Re: [Tools-discuss] RESTful API style guide

Ole Laursen <> Wed, 19 June 2013 15:56 UTC

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From: Ole Laursen <>
Date: Wed, 19 Jun 2013 17:56:09 +0200
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Subject: Re: [Tools-discuss] RESTful API style guide
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Hi Michael!

Sorry if I sounded rude, no offense intended, it's just that I
interpreted your first email as if you'd like feedback on the
architecture you've chosen, and that's now turned into a general
discussion about distributed APIs which I find interesting. To me, it
matters that the API doesn't encourage you to do to a lot of
roundtrips - that I think is one of the main lessons of CORBA (and X11
and ...).

Anyway, your comments:

2013/6/19 Michael Richardson <>:
> The list and contents of groups do not change often, they ought to be very
> cachable.   If django supported page caching the way rails does, it could
> be page cached, and therefore served by the apache in front.

AFAIK, Django supports all the forms of caching you'd want. The Django
apps we run at IOLA are behind nginx which has a very simple reverse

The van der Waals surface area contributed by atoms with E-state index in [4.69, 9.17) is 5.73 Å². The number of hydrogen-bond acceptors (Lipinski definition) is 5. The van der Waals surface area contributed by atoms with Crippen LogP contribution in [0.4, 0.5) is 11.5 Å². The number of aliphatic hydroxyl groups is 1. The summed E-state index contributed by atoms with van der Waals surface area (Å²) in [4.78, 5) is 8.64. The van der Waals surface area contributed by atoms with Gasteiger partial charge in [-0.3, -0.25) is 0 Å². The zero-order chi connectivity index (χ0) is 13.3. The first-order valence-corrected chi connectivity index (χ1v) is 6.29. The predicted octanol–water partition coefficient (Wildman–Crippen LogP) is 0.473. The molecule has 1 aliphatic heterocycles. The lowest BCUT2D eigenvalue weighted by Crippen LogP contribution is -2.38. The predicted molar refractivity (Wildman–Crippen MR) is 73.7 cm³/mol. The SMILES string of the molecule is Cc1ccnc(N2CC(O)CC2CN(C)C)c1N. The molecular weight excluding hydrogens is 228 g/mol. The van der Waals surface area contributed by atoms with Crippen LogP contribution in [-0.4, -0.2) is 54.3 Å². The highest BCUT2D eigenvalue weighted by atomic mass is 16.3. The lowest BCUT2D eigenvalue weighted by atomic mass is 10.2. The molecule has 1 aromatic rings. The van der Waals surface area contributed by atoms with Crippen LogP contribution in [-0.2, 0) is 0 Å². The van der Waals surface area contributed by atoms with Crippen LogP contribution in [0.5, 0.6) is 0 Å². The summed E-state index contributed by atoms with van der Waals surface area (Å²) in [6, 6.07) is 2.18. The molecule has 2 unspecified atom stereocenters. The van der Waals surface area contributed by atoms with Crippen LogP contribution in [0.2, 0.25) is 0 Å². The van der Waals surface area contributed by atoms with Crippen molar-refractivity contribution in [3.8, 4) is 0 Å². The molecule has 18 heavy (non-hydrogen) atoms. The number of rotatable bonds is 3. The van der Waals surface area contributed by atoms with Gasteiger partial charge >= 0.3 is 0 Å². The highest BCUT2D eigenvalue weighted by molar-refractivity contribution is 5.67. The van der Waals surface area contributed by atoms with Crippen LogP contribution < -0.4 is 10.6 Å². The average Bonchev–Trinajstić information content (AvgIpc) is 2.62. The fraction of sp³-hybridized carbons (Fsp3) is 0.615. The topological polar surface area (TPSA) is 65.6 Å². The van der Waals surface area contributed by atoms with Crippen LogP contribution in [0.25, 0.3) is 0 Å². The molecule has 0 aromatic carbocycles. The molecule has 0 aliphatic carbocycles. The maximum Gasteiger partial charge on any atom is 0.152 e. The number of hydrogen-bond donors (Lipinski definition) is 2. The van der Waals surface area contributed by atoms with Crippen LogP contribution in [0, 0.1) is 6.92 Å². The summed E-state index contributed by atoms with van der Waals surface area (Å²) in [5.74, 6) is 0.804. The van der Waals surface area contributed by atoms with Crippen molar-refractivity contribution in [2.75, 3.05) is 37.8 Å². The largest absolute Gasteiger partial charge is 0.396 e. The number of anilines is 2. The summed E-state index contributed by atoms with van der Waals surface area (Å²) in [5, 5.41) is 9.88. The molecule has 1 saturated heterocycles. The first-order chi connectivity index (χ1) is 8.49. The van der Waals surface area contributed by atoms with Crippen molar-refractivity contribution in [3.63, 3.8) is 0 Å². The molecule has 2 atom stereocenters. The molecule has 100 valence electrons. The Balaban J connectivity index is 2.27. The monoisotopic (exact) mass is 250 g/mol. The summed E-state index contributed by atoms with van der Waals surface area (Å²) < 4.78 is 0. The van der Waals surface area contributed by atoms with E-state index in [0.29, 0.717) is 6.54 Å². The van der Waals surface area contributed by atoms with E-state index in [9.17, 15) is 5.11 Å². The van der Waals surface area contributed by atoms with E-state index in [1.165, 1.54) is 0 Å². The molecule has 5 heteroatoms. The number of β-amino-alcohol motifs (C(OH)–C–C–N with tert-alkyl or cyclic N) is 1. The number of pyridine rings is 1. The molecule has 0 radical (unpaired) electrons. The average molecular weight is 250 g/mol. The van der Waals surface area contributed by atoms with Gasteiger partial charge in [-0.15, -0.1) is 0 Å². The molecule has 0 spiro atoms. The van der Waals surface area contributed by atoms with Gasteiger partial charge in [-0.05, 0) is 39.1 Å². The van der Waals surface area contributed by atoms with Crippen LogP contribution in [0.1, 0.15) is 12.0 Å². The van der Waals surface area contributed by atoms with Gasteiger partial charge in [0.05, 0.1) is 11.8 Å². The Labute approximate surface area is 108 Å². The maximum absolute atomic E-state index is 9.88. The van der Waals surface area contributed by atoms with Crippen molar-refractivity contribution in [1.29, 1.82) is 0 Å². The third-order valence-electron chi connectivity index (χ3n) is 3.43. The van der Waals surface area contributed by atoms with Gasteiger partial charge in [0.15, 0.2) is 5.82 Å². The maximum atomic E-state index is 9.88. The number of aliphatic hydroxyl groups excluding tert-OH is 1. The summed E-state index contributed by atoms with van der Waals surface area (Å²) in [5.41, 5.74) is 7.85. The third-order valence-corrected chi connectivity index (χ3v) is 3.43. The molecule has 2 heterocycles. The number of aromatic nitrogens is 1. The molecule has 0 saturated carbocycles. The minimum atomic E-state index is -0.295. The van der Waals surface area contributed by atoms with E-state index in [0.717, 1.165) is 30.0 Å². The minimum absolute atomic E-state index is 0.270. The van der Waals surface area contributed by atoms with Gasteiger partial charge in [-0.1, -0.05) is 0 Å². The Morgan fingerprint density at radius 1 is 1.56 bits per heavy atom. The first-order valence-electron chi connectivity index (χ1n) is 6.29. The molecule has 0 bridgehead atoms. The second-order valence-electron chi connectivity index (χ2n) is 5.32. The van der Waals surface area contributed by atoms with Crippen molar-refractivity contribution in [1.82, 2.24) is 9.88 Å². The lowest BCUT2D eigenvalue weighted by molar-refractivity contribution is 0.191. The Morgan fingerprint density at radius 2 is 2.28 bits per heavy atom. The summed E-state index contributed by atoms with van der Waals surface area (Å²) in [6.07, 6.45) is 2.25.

proxy cache that you can control simply by the standard caching
headers. I'm pretty sure Apache has the same.

> A search parameter in a GET requires active work to process and reply, and is
> uncachable.

I disagree with that. You don't really need to do more work compared
to what you're doing anyway (i.e. parse the acronym and do a database
query) and all GETs are cacheable by design, at least if you set the
right header.

> Basically you are arguing for:
>         http://foo/groups?name
> vs
>         http://foo/groups/name

I'm arguing for


instead of


The former interface supports everything the latter does, it's more
flexible (just slap another GET parameter on it to implement search),
easier to use if you need more than one, and faster except in the case
where you only need 1. Hence, I don't see much point in doing the
latter interface - you increase your API surface with little value in

Now, don't get me wrong, YMMV, URL paths work really well for HTML and
the web in general. But web documents are big, contain lots of
dependencies, and you usually only want one at the time so it's an
entirely different game.

I'm sorry if my thoughts weren't entirely clear, with this
clarification I'll shut up and get back to work,